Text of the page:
An estimated 250,000 people are expected to participate in the Women’s March on Washington on Saturday in protest of the inauguration of President-elect Donald Trump, and the major fashion publications plan to be alongside them.
The march — which was conceptualized by Teresa Shook, a retired attorney in Hawaii — was first proposed on Facebook as a way to advocate for the rights of women and minorities following the election of Trump in November. The event has since proliferated, inspiring similar gatherings around not just the U.S., but also countries throughout the world. In addition to sending reporters and editors for on-the-ground coverage, publications like Refinery29 have robust reporting plans, including extensive social media strategies and supplemental sections. For fashion publishers, many of which tout a platform of female empowerment, the forthcoming march is a way to help set their coverage apart by forging collaborations with notable feminist artists and honing in on diverse digital approaches.
Refinery29 is sending two buses from New York to D.C. with more than 100 people comprised of a mix of staffers and participating artists, writers and filmmakers. In preparation for the trip, there will be a sign-painting and button-making party in the site’s Manhattan office on Thursday night, and the publication has shared a manifesto video on its Facebook page delineating its stance on marching.
Refinery29’s Women’s March manifesto video.
Refinery29 is also leveraging imagery made by partnering artists on its social channels, including designer Tanya Taylor and poet Cleo Wade. The art will be accessible through an emoji keyboard, featuring stickers with sayings like “Hope Not Fear” and “We Can, We Have, We Will!” Refinery29 will also stream Facebook Live broadcasts from D.C., as well as in cities like New York City and Park City, Utah where members of the team are covering the Sundance Film Festival. Staffers on the ground plan to distribute a special edition zine spotlighting the work of the artists and covering relevant topics like reproductive rights.
“Our efforts around the Women’s March will be rooted at the intersection of art and activism, because we believe art provokes new ideas and new actions,” said Piera Gelardi, cofounder and executive director of Refinery29. “We’ve invited bold creative leaders across mediums—from poets to fashion designers to illustrators—to join us in sharing their voice, and helping us to activate a new generation of change-makers and creators in the process.”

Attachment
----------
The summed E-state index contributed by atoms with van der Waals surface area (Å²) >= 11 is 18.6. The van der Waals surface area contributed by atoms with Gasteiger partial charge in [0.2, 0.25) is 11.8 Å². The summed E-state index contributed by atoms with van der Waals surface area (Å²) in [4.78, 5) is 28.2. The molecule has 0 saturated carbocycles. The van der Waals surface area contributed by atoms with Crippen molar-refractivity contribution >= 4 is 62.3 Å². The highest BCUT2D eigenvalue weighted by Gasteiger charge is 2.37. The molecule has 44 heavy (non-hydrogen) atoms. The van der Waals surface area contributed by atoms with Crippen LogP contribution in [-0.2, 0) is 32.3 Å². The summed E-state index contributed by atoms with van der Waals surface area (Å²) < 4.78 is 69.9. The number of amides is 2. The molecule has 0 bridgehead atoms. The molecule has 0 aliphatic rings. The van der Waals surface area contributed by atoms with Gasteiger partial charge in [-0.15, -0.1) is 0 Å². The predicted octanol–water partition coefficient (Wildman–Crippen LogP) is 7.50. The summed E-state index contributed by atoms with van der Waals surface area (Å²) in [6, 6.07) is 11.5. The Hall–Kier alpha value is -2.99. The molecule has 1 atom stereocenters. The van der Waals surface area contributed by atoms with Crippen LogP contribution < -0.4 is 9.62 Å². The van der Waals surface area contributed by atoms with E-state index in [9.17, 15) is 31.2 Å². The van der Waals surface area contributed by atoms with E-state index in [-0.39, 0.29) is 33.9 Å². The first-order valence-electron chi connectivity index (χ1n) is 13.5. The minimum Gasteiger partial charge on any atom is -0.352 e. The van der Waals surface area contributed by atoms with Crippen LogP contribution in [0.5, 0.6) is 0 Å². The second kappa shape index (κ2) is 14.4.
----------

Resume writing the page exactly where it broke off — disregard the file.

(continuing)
The Refinery29 “ALTmoji Women’s March” emoji keyboard pack.
Glamour also plans to send a dozen reporters to cover the inauguration and the march across its digital, social and print platforms, and will work with photographer Amanda de Cadenet to capture imagery of notable speakers and performers at the march. As a result of strong interest to attend among staffers, members of the team banded together to charter a bus — independently of parent company Condé Nast — that will help transport friends, family members and peers from other publications, according to Kateri Benjamin, senior communications manager at Glamour.
Glamour’s digital editor Laurel Pinson said the team is making a concerted effort to capture a diverse array of perspectives, across race, gender, sexual orientation and political affiliation.
“Glamour will be capturing female voices from both sides of the aisle across all of our channels to give our audience the full scope of these two history-making days,” Pinson said. “We’re looking to share all angles—from Trump supporters, to Girl Scouts, to activists.”
Men’s style publications like GQ also plan to participate in Women’s March coverage. GQ.com editor Jon Wilde said they will have an editor and photographer at the march, and the aim of their coverage will be to be a supportive ally to women and minority groups.
“When an editor mentioned that she would be going to the march, it led us to gaming out ideas that would speak to our audience while not undermining a moment for women to be heard loud and clear,” Wilde said. “We looked at the march not so much as a strict, this-is-happening reporting opportunity, but a way to show our readers what it means to be clear-throated in supporting equality and women’s rights. I like to think that GQ can be a valuable addition to the conversation, and the march is where we can prove it.”